Doctor Strange

In 2014 Marvel expanded its cinematic universe to include cosmic interstellar science fiction with Guardians of the Galaxy.  With this year’s Doctor Strange, they now venture into the mystical corners of the Marvel pantheon.  I had my doubts a few years ago that people would follow them into the cosmic.  There are none now about this trip into the mystic.  This is a movie making enterprise that deserves much benefit of the doubt and probably a pass or two if they stumble again.

Doctor Strange is the story of Stephen Strange, played by Benedict Cumberbatch, a brilliant and successful neurosurgeon with an ego to match.  When he’s in a car crash that smashes his finely developed hands, rendering him unable to perform surgery, he searches the world for effective cures.  Eventually he winds up in Nepal, spending the last of his accumulated savings.  He hears about a mystical order of sorcerers led by the Ancient One, played by Tilda Swinton who showed a paralyzed man how to walk again.  Once convinced of the reality of the mystic arts, Strange advances quickly, mostly due to his photographic memory and high intelligence.  But he also needs to learn a little humility as well.  Eventually it becomes clear to the Ancient One and her closest advisor, Mordo, played by Chiwetel Ejiofor, that Strange is the next “Sorcerer Supreme.”  His innate ability and mental inclination destines him to become the leader of the order.

But he needs to become proficient quickly, because there is a sorcerer brought up in the order that has been seduced by the evil side of it.  His name is Kaecilius, played by Mads Mikkelsen, and he wants to deliver the world to the entity known as Dormammu, Lord of the Dark Dimension.  Dormammu wants invade our dimension and stop the second law of thermodynamics, giving everyone immortality or an eternity of slavery and suffering.  It depends on who you ask.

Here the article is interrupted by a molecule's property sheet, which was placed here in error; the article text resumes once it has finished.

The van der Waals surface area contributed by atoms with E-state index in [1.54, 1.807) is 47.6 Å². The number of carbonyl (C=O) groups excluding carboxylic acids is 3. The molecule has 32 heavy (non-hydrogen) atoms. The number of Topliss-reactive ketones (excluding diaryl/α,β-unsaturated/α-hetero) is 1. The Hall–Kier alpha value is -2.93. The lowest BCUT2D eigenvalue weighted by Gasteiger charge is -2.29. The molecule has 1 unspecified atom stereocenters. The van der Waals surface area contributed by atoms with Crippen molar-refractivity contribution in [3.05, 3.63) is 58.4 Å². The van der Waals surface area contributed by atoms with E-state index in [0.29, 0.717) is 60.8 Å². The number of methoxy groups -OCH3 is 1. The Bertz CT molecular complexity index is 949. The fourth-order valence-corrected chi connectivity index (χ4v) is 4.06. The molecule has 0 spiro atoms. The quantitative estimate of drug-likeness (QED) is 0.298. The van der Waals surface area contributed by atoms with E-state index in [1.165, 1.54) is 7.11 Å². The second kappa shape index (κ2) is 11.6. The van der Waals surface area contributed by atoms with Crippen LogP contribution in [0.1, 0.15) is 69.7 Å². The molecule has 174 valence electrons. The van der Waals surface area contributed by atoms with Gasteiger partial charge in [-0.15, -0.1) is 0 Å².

If you read my description of the title character and you are at all familiar with Cumberbatch’s work, you will know that this role isn’t exactly a stretch for him.  He has made a career of playing the smartest person in the room and he excels at it.  Fortunately, he is skilled at finding subtle differences in the characters he plays.  He unearths the vulnerabilities in Strange’s armor coated ego and uses them to differentiate him from Sherlock Holmes and Alan Turing.  He also looks like the comic book character.  I don’t think there’s any studio better at casting than Marvel.

Mads Mikkelsen makes the villain somewhat sympathetic, giving him good reasons for his rebellion against the order.  Chiwetel Ejiofor’s Mordo is steadfast as the Ancient One’s right hand man.  And of course Tilda Swinton can always be relied upon to deliver an excellent performance.  I think I still would have preferred an Asian actor for this role, but you cannot fault Swinton’s performance.

The plot is pretty straight forward.  This is not one of Stan Lee’s more imaginative origin stories.  But the dialog is good and the film has just the right amounts of humor, characterization and action.

But the visuals are where it really excels.  Doctor Strange has the most inventive special effects since Inception.  The landscapes bend and twist in Escher-like contortions and do it with a speed and energy that is astonishing.  The glowing mystical shields and weapons that the sorcerer’s conjure up are well integrated into the picture.  They have translated Steve Ditko’s vision of the mystical dimensions spectacularly.  This really is a prime example of special effects as an art form.

This is one of the better Marvel movies, which is saying a lot.  That bar is very high.  It needs to be seen in a theater and probably in 3D as well.

And make sure you stay until the very end of the credits.

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